G: What do you expect to see in the kitchens in ten years?

Daniel: There’s got to be lots of new ingredients. We’ve got to get back to what it was. The produce I’ve seen throughout my career is just brilliant. I saw someone today using pink strawberries that taste like pineapples and you think, ‘fuckin’ ‘ell, it’s amazing what we can produce here.

The quails we’ve got tonight are the best – you’re not going to get better quails in UK. And that’s because that person is solely farming quails.

It’s got to be produce driven, as obviously equipment and new technology is only going to take you so far.

G: Do you ever get youngsters coming in who are classically trained?

Daniel:  Every Thursday night my chefs have to pick out of a hat a classic French dish, like Coq au Vin or a Cassoulet. I expect in this kitchen now, if I asked any of those young chefs to make me a Cassoulet they’d look at me like I’ve got two heads. 

But how can you develop beautiful food, if you can’t cook rustic beautiful food properly?

G: What’s your favourite food to cook at home?

Michael: It has to be the roast dinner on a Sunday because it is back to the basics cooking.

Daniel: And you put more love in that than you do in anything. It’s the best thing I cook all week.

G: Sugar, it’s got a very bad rep in the press over the last few weeks. Apparently it’s not about fat content it’s the sugar that’s killing us. Do chefs have a responsibility to ensure that what’s on the menu is healthy?

Tom: Chefs will know to create a well balanced menu with something healthy and something vegetarian. In today’s world you know you can get vegetarian, vegan, celiac, whatever you want.

Aiden: Of course it’s not down to us, or the people that deliver the dinner it’s down to the individual what they put in their mouth. You can blame the wholesalers for people being obese, it’s the fat fuckers who go out and eat all the fuckin’ burgers. End of.

G: Leave us fat fuckers alone!

Aiden: Well you can’t blame me if you don’t stop fuckin’ eating. Stop eating. Not that I’m saying Gordo is fat!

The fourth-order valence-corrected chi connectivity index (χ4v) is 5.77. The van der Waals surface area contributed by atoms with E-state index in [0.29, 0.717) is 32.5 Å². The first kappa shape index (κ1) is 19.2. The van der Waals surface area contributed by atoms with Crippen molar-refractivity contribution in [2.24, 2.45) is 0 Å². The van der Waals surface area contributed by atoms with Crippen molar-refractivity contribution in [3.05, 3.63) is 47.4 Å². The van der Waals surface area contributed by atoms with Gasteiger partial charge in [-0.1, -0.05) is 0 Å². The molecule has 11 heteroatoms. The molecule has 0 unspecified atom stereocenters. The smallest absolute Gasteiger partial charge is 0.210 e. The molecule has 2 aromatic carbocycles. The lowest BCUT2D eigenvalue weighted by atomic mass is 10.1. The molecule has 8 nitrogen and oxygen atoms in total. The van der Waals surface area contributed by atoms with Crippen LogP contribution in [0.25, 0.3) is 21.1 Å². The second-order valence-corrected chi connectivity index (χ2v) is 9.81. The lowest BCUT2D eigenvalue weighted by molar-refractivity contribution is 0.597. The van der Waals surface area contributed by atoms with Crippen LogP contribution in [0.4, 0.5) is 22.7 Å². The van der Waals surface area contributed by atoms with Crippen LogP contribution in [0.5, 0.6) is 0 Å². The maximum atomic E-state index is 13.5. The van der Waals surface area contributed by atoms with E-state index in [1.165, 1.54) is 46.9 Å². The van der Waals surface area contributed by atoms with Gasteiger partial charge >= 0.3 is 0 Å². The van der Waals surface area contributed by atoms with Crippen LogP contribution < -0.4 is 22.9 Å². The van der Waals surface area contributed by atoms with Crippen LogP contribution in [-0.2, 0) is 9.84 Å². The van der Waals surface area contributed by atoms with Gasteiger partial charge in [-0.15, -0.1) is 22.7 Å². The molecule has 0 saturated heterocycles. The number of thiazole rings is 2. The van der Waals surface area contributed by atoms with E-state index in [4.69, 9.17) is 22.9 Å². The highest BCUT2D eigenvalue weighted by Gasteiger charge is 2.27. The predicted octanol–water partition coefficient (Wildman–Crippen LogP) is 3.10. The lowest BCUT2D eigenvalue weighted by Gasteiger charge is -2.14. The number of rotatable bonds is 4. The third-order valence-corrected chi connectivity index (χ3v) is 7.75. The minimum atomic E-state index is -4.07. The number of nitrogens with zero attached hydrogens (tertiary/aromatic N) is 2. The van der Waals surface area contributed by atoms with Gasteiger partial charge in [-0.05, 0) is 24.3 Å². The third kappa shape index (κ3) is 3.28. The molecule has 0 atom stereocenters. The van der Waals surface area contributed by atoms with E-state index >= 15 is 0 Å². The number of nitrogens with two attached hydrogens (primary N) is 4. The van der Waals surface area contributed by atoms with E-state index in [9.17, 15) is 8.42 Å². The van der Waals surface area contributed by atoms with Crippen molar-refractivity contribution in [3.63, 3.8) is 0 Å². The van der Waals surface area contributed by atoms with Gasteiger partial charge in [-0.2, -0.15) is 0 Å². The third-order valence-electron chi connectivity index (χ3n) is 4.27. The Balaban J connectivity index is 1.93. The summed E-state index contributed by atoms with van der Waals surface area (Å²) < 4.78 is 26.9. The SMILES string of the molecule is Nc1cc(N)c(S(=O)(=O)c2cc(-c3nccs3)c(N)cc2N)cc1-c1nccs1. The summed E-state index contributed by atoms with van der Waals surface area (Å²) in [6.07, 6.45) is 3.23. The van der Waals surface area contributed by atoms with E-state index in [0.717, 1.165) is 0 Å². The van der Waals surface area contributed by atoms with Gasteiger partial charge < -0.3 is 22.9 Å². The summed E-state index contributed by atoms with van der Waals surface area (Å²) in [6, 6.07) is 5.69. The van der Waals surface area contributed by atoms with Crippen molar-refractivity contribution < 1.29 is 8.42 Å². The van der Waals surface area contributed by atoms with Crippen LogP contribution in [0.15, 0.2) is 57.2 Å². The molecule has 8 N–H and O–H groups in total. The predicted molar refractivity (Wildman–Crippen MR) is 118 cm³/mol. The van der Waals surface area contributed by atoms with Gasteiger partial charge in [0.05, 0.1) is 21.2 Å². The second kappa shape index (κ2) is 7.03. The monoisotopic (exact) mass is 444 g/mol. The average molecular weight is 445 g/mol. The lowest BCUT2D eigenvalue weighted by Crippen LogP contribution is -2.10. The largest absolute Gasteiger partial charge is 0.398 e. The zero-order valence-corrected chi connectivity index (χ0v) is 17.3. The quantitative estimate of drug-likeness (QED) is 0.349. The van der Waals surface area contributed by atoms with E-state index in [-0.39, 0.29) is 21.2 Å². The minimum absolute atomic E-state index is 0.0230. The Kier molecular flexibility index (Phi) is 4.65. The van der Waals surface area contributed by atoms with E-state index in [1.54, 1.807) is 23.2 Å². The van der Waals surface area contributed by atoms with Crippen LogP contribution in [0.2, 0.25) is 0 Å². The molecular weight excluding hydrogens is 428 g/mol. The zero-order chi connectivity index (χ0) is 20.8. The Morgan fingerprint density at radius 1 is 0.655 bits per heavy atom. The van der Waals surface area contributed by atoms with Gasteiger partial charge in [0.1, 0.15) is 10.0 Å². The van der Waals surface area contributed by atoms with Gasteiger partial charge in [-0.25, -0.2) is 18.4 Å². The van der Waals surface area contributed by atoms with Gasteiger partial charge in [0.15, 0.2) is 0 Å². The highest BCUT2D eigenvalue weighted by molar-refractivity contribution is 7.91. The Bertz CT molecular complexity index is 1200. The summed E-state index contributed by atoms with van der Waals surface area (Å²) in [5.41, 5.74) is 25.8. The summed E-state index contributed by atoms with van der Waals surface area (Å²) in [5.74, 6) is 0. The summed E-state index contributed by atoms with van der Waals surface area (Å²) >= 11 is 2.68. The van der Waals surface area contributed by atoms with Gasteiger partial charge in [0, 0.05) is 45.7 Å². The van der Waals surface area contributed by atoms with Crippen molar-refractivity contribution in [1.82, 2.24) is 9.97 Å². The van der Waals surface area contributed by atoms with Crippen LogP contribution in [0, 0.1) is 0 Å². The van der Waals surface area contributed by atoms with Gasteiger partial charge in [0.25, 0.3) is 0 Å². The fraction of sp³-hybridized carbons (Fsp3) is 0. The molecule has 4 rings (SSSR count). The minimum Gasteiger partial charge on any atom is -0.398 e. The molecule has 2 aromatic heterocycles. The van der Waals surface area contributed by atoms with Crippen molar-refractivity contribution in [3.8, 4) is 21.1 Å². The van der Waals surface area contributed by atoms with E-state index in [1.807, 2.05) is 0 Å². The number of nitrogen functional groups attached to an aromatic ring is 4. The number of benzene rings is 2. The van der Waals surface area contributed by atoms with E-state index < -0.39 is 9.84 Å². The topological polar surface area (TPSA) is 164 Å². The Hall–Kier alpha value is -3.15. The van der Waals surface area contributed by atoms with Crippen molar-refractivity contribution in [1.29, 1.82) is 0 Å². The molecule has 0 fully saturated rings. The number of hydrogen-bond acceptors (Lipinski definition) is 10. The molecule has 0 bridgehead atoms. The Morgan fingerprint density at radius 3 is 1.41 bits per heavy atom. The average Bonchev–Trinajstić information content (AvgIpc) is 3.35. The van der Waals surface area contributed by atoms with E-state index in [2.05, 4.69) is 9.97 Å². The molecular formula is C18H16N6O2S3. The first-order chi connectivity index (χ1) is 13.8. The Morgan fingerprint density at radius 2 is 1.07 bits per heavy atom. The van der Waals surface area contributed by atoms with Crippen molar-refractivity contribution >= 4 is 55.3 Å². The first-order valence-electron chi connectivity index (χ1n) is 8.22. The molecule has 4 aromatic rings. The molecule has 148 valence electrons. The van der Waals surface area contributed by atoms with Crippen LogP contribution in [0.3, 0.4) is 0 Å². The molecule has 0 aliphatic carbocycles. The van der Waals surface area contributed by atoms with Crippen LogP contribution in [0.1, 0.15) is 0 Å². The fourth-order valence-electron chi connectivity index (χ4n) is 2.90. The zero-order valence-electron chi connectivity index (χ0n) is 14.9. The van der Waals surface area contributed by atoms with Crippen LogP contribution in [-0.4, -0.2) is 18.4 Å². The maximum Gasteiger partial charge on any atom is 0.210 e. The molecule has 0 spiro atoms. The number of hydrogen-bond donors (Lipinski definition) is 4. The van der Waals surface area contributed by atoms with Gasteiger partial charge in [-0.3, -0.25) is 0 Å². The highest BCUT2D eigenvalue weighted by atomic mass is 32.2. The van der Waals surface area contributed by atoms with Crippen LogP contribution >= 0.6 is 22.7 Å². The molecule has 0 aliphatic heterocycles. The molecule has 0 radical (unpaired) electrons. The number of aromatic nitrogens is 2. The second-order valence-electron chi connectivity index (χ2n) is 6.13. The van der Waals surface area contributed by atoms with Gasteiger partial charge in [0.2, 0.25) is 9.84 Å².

Daniel: Fuckin’ hell, we’ve been using sugar for years and we don’t use that much. It’s our job to make the food taste better, if we get beautiful food we shouldn’t have to do a lot to it to make it better.

Twenty years ago we used to put mountains on the plate, the sauces were heavy and you knew you were getting a three course meal. Now we have taster menus with smaller portions but the taste is intense because people have cooked it properly.

Tom: In terms of the way people are eating food, there’s clearly a class divide. People bang on about not having enough money to support them, or don’t have enough money to have the right balanced diet. At the end of the day you can have a beautiful homemade vegetable soup that costs pennies.

Daniel: How many jobs have you got in your kitchen? I’ve got 4. The whole thing about ‘it’s a recession and you can’t get any work’ is crap. Get a fuckin’ job.

G: I’ve been attacked in the street for advocating foie gras, what’s your thoughts on it?

Daniel: I’ve had my windows smashed in. I had my restaurant completely destroyed because of it.

G: Would you back down?

Daniel: Over the space of 6 months I was referred to as Hitler, family were threatened, they threatened to follow me home, windows smashed in. I didn’t back down on it but now I’ve stopped using and it’s probably the best thing I ever did. As it made use a broader spectrum of ingredients: it used to be langoustines, foie gras, scallops, truffle. It was all the prime ingredients I thought I needed. We all thought that was what was needed for 2 stars but now that’s not necessarily the case. 

You can follow Gordo on Twitter here @gordomanchester

Chef profiles

Tom Aikens worked at a succession of Michelin starred restaurants before becoming the youngest British chef to maintain a 2* rating while Head Chef at Pied a Terre. In 2003 he launched Tom Aikens Restaurant in Chelsea, which has been followed by three UK branches of Tom’s Kitchen and another in Istanbul. 

Daniel Clifford’s quest for culinary perfection has taken Midsummer House in Cambridge to another level in his 15 years at the helm. The restaurant won its first Michelin Star in 2002 and a second followed in 2005 – a standard which has been maintained since, along with the 4 AA Rosettes awarded in the same year. 

Michael Wignall opened Michael Wignall at The Latymer in 2007 and quickly established it as one of the best restaurants in Surrey. Michael’s complex and carefully crafted cooking has earned the restaurant two Michelin Stars and five AA Rosettes.

Aiden Byrne is presently chef at Manchester House. He was head chef at The Grill at the London Dorchester from late 2006. He was previously Tom Aiken’s head chef at his Chelsea restaurant and has worked with several other high-profile chefs such as Paul Rankin and David Adlard. Aiden has made numerous TV appearances including Masterchef and Great British Menu. At the age of 22, Aiden Byrne became the youngest chef ever to win a Michelin star.